Lovejoy Independent School District Reaches Century Mark
Chad Collins, Lovejoy ISD School Board President, provided facts regarding Lovejoy ISD’s history. Lovejoy Commons School System opened their doors in 1917. The site of the first school within the system was known as the Red School House and is used today as an administration building. The namesake, J.L. Lovejoy, was a strong advocate of schools and proving this point, she donated a large amount of books and $1,000 to start the school.
While walking the property of the Red School House, one might notice a penny in the sidewalk. Collins provided the story behind the permanently affixed penny: During the early 1960’s, Estelle Spurgin, Lovejoy principal and teacher, found two boys fighting over a penny. She gathered the entire school, along with the sparring boys, onto the porch of the school. She had the boys apologize to each other. When the school received its concrete sidewalk, she affixed the penny there as a reminder that the students of Lovejoy are expected to follow the Golden Rule and treat each other with respect.
Collins informed that district boundaries were formed based on farming homesteads. He said that the district lines, in some cases, cut through neighborhoods. Cities which currently have students attending Lovejoy ISD include Fairview, Lucas, Allen, Seis Lagos (Wylie) and McKinney.
There were ten students and one teacher when Lovejoy Commons School System began. In the 50’s, the numbers increased to approximately thirty-five students and three teachers. In the early 80’s, there were 150 students in the elementary school. In the 90’s, the numbers really began to increase. Currently there are 4,400 students in the district. Collins said that when the district is maxed out there will be 5,700 students. 2030 is the expected year for the school to reach capacity level.
Collins began attending Lovejoy ISD in kindergarten at the Red School House in 1979. He recalls some classmates riding up to school on their horses. Some of his fondest memories of attending school in LISD are attending the annual Halloween carnival because it was a community wide event, going to camp Goddard as a sixth grader and his exceptional teachers. He now has two children who attend school in LISD.
In 2007-08, the Red School House was remodeled to become the administration building. A portion of the original brick used when it was built in 1917 remains. Within that brick, a time capsule is encased with directions to open in 2117. In 1983, the building was established as a Texas Historic Site.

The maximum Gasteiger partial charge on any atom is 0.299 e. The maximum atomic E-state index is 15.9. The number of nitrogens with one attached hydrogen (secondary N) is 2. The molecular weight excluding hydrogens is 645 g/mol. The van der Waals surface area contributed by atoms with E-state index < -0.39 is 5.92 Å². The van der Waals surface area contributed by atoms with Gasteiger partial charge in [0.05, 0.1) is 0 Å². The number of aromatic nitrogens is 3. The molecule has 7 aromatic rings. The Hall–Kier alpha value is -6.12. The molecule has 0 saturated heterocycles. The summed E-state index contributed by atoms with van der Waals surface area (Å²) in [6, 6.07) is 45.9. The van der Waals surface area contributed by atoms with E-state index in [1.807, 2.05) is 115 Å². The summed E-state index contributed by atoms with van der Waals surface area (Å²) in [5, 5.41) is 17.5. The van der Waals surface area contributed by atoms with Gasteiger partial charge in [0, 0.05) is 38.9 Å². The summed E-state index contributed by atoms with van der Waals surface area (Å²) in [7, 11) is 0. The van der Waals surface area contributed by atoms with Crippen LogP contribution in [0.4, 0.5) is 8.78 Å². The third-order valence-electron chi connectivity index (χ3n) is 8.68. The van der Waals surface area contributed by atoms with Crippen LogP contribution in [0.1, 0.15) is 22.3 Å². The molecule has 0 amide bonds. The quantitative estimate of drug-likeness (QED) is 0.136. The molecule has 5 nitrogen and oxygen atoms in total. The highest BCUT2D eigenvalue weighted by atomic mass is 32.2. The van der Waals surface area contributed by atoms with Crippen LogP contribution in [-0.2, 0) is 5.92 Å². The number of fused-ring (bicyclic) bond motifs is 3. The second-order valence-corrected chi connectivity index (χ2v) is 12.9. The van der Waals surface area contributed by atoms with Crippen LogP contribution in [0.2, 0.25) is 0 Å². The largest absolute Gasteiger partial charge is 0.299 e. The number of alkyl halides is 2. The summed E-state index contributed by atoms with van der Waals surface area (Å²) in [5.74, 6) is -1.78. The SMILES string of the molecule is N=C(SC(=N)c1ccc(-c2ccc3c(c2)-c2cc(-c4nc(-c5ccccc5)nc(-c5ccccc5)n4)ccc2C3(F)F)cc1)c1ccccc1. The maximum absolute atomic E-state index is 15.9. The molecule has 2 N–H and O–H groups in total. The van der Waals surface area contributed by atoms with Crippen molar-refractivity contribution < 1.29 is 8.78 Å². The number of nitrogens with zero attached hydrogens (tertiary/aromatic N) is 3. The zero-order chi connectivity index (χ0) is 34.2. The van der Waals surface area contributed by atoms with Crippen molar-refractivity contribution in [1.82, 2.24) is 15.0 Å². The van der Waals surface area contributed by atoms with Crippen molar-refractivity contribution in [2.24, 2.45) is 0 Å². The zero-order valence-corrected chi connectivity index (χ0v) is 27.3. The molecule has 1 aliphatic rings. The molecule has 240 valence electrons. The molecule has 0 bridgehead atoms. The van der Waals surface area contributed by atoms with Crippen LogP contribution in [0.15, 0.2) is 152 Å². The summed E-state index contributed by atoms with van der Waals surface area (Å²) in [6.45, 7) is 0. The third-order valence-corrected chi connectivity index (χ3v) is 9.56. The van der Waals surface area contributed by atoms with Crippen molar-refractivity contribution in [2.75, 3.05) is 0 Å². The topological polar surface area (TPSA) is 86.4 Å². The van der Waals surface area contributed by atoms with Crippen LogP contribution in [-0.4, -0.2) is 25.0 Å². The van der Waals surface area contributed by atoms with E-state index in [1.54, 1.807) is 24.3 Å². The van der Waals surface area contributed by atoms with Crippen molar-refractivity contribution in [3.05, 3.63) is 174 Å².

In 2003, Lovejoy ISD voted to separate from Allen ISD. Until this time, Lovejoy ISD accommodated kindergarteners through ninth graders. Tenth graders through twelfth graders attended, and graduated from, Allen High School. In 2010, Lovejoy ISD had its first graduating class. That year students were given the option to graduate from Allen HS or Lovejoy HS.
Lovejoy ISD currently consists of three elementary schools, one intermediate school, one middle school and one high school. Collins said that there are not any plans for future school development. Lovejoy ISD owns a piece of property on McDermott at the Lucas/Allen border which he foresees as being used for a bus barn, trade program or other use.
In 1917, the families who attended Lovejoy were farmers. In the 80’s and 90’s the demographics changed in that most of the residents were college educated professionals. The community was made up of people who didn’t want to live in the city and wanted a school district that wasn’t too big. A school district where there were great academics, strong fine arts and athletics, a really high standard of excellence and where the social and academic potential of each student would be matched.
Today Lovejoy ISD is the only school district in Texas that solely teaches a pre-AP (Advanced Placement)/AP curriculum. They offer an eight period day so that students can double-block a course if that course is difficult for them or they have the flexibility to take an extra extra-curricular class. This school year there are 100 students who attend Lovejoy ISD via the tuition based program. Annual tuition to attend LISD elementary is $9,000 and middle school/high school tuition is $11,000 per student.
When Collins looks to the future of Lovejoy ISD, he is excited to see how they will use cutting edge technology and innovative teaching to help each child reach their maximum potential. He looks forward to seeing more virtual classrooms, more trade programs, new STEM programs and a new engineer wing at the high school.
Summarizing Collins said, “There is a lot of pride and community support within the ISD. School is the focal point of the community, particularly since we have one high school. The name Lovejoy is associated with quality.”